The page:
All of them are good suggestions, but I feel cryptographic trust needs to be maintained in a solution for exchanging encryption keys especially since Alice is dead and Bob should be whom he claims to be but verified by the system.
We solve your social network addiction by giving you a browser just dedicated for a task at a time. It's kind of human nature to try and keep the browser clean, since it now has a purpose.
Amna also gives you some activation energy. Sometimes there are tasks that can be boring, and even if you do just a small bit of it today, it can be hard to come back. With Amna, with just one-click, items can come back. Just right click and move it to the next day.
Amna looks very professional, I would suggest reducing the onboard friction and getting the application to the visitors directly on the home page.
You can see that there's no dearth of task managers from this thread, So I think the email -> filling up the form -> then download is going to turn away lot of visitors.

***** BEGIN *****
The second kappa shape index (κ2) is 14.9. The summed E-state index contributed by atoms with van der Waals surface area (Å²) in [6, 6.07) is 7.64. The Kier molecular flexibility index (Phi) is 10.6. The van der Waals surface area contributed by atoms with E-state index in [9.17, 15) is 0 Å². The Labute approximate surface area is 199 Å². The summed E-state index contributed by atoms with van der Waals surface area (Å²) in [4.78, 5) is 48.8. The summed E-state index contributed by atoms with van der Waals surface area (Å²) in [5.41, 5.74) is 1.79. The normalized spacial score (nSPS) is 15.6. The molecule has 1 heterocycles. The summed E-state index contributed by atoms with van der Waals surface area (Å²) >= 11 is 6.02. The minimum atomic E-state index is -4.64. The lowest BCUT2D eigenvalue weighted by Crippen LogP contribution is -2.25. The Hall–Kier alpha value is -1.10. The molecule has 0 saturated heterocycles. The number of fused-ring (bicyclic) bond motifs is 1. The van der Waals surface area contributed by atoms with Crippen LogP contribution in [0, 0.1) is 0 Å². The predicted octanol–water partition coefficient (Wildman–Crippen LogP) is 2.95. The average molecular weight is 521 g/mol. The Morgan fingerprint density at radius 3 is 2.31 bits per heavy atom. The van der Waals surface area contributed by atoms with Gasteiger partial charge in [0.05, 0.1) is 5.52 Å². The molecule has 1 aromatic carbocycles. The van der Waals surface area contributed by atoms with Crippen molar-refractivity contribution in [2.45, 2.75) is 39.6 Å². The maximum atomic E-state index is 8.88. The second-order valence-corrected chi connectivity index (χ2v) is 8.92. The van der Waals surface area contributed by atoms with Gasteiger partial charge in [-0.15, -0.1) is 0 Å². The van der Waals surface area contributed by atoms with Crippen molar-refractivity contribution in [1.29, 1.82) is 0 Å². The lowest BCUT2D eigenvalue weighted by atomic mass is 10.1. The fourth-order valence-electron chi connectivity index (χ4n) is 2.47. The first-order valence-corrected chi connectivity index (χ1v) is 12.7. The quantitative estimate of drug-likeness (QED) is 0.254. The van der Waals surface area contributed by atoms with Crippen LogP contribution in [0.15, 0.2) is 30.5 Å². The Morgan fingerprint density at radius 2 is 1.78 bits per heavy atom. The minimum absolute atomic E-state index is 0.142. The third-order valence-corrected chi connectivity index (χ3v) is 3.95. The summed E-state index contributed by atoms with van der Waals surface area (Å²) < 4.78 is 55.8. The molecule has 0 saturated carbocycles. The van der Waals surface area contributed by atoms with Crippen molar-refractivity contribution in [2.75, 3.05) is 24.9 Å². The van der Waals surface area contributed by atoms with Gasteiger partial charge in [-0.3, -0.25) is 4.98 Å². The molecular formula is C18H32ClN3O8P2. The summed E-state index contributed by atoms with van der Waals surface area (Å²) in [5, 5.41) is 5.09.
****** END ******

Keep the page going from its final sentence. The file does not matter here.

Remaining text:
Also, email should never be the hero of the home page. With current limited-attention economy and especially considering the target audience for Amna you should put your best gif at the hero and download CTA below it.
Amna is neat! Unfortunately when I try adding browser it results in 'Error: Failed to load extension from: . Manifest file is missing or unreadable', after dismissing that error couple of times, the browser does open but seems to be independent of the application and so does nothing inside the Amna.
I'm jumping in with my take on the bookmark problem. I just launched BrainTool ( https://braintool.org ), its a bookmarking solution that gives you a visual side panel which shows all your tagged bookmarks. The hierarchical tags allow you to organize bookmarks visually and you can add notes to capture why a page was of interest. It just takes a couple of keystrokes to categorize and store a page. The side panel allows you to open and close pages with the same tag as a group which makes it easy to keep track of what you've saved. Click thru to the site to see what I mean.
Thanks Girish, thats good to hear. Most of the examples are from my personal use over the last couple of years and my son actually did the artwork! I'd love to hear any feedback you have after installing. - Tony